Material Research




In this research project, Snøhetta aimed to better understand plastic better as a material, its journey and footprint in the value chain, as well as its inherent qualities. A key ambition was to shift the public’s attitude towards used plastic, from regarding it as waste to seeing it as a valuable resource. Our research has resulted in several different projects, spanning from an educational plastic laboratory and products made from recycled plastic, to new ways of thinking about disposable packaging in an urban environment.

Technical details

Material Exploration, Sustainability
Oslo, Norway

Photo: Bjørnar Øvrebø

The Plastic Challenge

Plastic is a synthetic polymer mainly extracted from oil. The use of plastic has increased significantly since the 1960’s, and plastic is rapidly taking over for other materials in a broad variety of industries. The production and disposal of plastic, amplified by an increasing global demand, has a significant environmental impact. The expansive use of plastic is linked to issues such as increased greenhouse effect, environmental toxicity and littering.

Photo: Bjørnar Øvrebø

The Snøhetta Plastic Lab is a tool to demonstrate different innovative ways of handling plastics. Re-granulated plastic stemming from fish nets, foil from bales of hay, plastic pipes, office supplies and Styrofoam parlors are studied and tested in the container.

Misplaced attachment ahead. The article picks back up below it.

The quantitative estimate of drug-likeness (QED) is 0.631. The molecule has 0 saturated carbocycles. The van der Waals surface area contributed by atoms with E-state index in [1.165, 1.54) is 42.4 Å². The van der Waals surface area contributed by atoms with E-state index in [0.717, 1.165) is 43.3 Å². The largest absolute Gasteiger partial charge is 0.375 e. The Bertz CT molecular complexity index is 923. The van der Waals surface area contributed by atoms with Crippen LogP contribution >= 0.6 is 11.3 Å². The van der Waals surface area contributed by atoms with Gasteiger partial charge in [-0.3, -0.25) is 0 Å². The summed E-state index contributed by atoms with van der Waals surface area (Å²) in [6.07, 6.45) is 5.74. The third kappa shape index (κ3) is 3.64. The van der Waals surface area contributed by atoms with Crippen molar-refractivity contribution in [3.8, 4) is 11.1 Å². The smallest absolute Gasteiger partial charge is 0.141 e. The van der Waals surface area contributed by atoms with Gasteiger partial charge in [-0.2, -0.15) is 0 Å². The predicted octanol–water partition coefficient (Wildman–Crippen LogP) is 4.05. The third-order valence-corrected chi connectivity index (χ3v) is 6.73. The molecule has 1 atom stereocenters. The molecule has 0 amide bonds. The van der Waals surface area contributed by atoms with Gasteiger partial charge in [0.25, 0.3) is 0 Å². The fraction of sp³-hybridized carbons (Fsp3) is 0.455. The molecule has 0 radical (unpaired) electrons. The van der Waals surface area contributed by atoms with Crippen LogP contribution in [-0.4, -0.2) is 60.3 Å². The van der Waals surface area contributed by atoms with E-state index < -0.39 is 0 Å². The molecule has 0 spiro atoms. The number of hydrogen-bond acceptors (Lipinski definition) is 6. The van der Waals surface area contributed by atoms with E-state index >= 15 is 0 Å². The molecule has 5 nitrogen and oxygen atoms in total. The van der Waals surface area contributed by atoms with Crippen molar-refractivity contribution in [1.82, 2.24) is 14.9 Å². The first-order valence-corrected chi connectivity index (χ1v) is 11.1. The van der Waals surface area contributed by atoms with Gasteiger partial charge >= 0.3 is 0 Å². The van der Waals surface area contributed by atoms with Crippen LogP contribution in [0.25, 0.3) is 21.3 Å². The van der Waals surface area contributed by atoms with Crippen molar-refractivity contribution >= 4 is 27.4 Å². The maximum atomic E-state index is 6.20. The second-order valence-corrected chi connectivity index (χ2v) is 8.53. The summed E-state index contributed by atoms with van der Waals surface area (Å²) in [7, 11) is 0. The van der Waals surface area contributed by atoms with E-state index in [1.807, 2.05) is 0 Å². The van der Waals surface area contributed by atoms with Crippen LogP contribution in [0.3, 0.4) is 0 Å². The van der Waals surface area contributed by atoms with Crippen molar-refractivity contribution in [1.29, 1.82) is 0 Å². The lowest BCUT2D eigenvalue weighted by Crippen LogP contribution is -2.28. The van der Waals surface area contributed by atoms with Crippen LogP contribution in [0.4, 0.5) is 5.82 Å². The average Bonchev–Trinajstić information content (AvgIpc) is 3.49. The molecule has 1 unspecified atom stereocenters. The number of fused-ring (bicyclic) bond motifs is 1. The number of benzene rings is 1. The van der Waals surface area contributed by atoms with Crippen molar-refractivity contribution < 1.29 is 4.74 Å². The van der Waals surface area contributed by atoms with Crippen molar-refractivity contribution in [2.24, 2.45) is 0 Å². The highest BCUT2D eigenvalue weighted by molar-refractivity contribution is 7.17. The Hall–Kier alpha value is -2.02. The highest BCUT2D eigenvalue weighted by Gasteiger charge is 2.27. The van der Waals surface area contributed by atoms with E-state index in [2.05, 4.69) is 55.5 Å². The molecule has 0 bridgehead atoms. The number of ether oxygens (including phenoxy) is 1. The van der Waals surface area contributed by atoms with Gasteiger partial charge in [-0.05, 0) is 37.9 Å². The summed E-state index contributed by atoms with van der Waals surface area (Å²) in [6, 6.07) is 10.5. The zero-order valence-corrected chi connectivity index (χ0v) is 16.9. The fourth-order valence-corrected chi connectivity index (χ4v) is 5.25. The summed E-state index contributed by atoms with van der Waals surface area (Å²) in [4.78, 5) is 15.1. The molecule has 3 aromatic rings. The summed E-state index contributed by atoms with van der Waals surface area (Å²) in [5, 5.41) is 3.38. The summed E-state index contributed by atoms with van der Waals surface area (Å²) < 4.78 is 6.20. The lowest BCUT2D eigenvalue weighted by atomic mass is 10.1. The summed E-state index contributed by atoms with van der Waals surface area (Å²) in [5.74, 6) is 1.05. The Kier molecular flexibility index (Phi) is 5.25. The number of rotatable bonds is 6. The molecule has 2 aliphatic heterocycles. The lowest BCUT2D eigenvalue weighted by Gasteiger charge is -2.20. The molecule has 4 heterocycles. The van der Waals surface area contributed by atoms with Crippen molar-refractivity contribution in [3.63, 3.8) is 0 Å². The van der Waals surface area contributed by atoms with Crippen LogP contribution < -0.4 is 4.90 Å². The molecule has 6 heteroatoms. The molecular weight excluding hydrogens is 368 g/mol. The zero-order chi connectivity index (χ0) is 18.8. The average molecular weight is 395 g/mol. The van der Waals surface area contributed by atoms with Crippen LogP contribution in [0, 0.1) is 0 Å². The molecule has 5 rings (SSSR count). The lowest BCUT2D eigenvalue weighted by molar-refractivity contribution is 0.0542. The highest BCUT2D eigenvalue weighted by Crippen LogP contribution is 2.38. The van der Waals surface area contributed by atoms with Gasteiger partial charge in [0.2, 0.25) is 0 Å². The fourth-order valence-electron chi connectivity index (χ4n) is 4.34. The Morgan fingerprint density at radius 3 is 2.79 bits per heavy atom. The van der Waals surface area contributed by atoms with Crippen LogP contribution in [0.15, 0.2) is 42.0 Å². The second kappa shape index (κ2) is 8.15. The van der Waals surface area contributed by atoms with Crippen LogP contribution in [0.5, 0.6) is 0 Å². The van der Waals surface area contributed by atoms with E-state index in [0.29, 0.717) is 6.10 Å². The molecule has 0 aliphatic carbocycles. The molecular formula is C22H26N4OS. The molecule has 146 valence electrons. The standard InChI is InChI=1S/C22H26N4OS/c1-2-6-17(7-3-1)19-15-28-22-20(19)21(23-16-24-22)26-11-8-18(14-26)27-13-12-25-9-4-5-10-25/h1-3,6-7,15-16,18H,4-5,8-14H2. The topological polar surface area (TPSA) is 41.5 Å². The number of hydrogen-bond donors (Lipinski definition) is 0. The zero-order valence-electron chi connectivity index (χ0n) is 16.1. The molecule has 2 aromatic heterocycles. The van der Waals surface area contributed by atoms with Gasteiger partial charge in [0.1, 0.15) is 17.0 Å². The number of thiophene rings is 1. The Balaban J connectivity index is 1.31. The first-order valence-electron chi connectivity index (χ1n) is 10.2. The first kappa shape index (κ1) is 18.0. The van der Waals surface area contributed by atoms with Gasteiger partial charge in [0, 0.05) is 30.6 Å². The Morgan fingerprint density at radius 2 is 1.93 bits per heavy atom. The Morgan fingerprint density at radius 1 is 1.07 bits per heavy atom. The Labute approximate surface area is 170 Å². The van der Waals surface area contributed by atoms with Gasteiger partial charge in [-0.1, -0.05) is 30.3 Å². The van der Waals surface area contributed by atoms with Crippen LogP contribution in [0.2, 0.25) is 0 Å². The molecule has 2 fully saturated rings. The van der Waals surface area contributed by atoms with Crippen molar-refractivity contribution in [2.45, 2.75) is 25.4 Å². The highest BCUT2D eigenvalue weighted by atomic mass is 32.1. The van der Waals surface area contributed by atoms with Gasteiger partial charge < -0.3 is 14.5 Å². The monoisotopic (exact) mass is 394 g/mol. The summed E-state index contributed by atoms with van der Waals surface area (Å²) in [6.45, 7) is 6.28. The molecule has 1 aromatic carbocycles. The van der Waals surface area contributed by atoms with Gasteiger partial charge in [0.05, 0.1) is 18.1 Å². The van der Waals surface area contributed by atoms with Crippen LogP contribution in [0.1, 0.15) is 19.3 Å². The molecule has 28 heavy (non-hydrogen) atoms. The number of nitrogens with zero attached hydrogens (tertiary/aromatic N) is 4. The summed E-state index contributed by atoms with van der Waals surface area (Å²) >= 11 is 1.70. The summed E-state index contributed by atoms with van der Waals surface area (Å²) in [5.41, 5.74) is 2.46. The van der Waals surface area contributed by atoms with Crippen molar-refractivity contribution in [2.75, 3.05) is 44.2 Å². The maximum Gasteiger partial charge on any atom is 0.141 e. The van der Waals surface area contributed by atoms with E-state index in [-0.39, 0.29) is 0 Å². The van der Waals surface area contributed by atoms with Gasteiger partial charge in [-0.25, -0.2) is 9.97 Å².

From Waste to Valuable Resource

With its unique chemical structure, plastic is one of the most high-grade materials that exists. Plastic is durable, waterproof and lightweight. It can be both soft and flexible or hard and solid. Color can be added to it, and it does not rot. In addition, plastic is relatively inexpensive to manufacture, which is why it is often chosen by industry as a key component in production.

Many believe that the material has exhausted its value after it has been used once. In order to reduce the need to produce new, so-called virgin plastic, consumers and industry need to acknowledge the value inherent in used plastic and find ways to substitute virgin plastic with recycled material. Through this research project, Snøhetta aims to build awareness of the value of the material and explore how recycled plastic can be employed in new ways through innovation and design.

Photo: Bjørnar Øvrebø

Photo: Bjørnar Øvrebø

A Broader Perspective

Small-scale initiatives like beach cleaning days and ocean cleanup projects are becoming increasingly popular amongst a broad spectrum of the population. At the same time, the industry needs to take lead on combating climate change and finding more sustainable ways of catering to consumer needs in the future.

Snøhetta aims to push for a more holistic approach to product design and production, through working closely with the industry. We believe that consumer demand can be met through smart design and appealing solutions with significantly lower environmental footprints than what is the standard today. We want to share the insights and experiences gained through this project to encourage other actors to make more sustainable choices for today and for the future.

The beauty of the material. The recycled plastic pieces that are displayed in the plastic laboratory have different expressions. They are hard, soft, colorful, stained, clean, dirty, robust, fragile, smooth and rugged.

Photo: Bjørnar Øvrebø

Photo: Bjørnar Øvrebø